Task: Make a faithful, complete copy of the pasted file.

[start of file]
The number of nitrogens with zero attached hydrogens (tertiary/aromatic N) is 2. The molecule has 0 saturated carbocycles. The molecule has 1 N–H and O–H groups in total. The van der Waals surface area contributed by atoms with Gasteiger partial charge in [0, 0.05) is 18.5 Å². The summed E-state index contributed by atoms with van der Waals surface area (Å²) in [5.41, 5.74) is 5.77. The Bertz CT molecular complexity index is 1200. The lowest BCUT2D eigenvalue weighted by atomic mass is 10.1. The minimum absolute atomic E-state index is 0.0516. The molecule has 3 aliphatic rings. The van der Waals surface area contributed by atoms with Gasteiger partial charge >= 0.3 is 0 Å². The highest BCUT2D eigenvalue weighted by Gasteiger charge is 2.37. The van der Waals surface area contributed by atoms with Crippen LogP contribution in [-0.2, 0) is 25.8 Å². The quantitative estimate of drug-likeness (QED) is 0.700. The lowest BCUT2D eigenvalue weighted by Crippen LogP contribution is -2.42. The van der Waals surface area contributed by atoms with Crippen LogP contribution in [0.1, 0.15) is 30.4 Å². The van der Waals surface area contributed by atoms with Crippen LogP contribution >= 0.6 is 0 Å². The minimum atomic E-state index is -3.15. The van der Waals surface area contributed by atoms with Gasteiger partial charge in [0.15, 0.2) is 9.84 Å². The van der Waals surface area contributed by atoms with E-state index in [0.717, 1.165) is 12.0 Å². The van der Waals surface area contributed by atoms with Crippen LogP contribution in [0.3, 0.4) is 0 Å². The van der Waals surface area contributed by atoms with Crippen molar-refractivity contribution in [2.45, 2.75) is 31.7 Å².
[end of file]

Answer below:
The number of nitrogens with zero attached hydrogens (tertiary/aromatic N) is 2. The molecule has 0 saturated carbocycles. The molecule has 1 N–H and O–H groups in total. The van der Waals surface area contributed by atoms with Gasteiger partial charge in [0, 0.05) is 18.5 Å². The summed E-state index contributed by atoms with van der Waals surface area (Å²) in [5.41, 5.74) is 5.77. The Bertz CT molecular complexity index is 1200. The lowest BCUT2D eigenvalue weighted by atomic mass is 10.1. The minimum absolute atomic E-state index is 0.0516. The molecule has 3 aliphatic rings. The van der Waals surface area contributed by atoms with Gasteiger partial charge >= 0.3 is 0 Å². The highest BCUT2D eigenvalue weighted by Gasteiger charge is 2.37. The van der Waals surface area contributed by atoms with Crippen LogP contribution in [-0.2, 0) is 25.8 Å². The quantitative estimate of drug-likeness (QED) is 0.700. The lowest BCUT2D eigenvalue weighted by Crippen LogP contribution is -2.42. The van der Waals surface area contributed by atoms with Crippen LogP contribution in [0.1, 0.15) is 30.4 Å². The van der Waals surface area contributed by atoms with Crippen LogP contribution >= 0.6 is 0 Å². The minimum atomic E-state index is -3.15. The van der Waals surface area contributed by atoms with Gasteiger partial charge in [0.15, 0.2) is 9.84 Å². The van der Waals surface area contributed by atoms with E-state index in [0.717, 1.165) is 12.0 Å². The van der Waals surface area contributed by atoms with Crippen LogP contribution in [0.3, 0.4) is 0 Å². The van der Waals surface area contributed by atoms with Crippen molar-refractivity contribution in [2.45, 2.75) is 31.7 Å².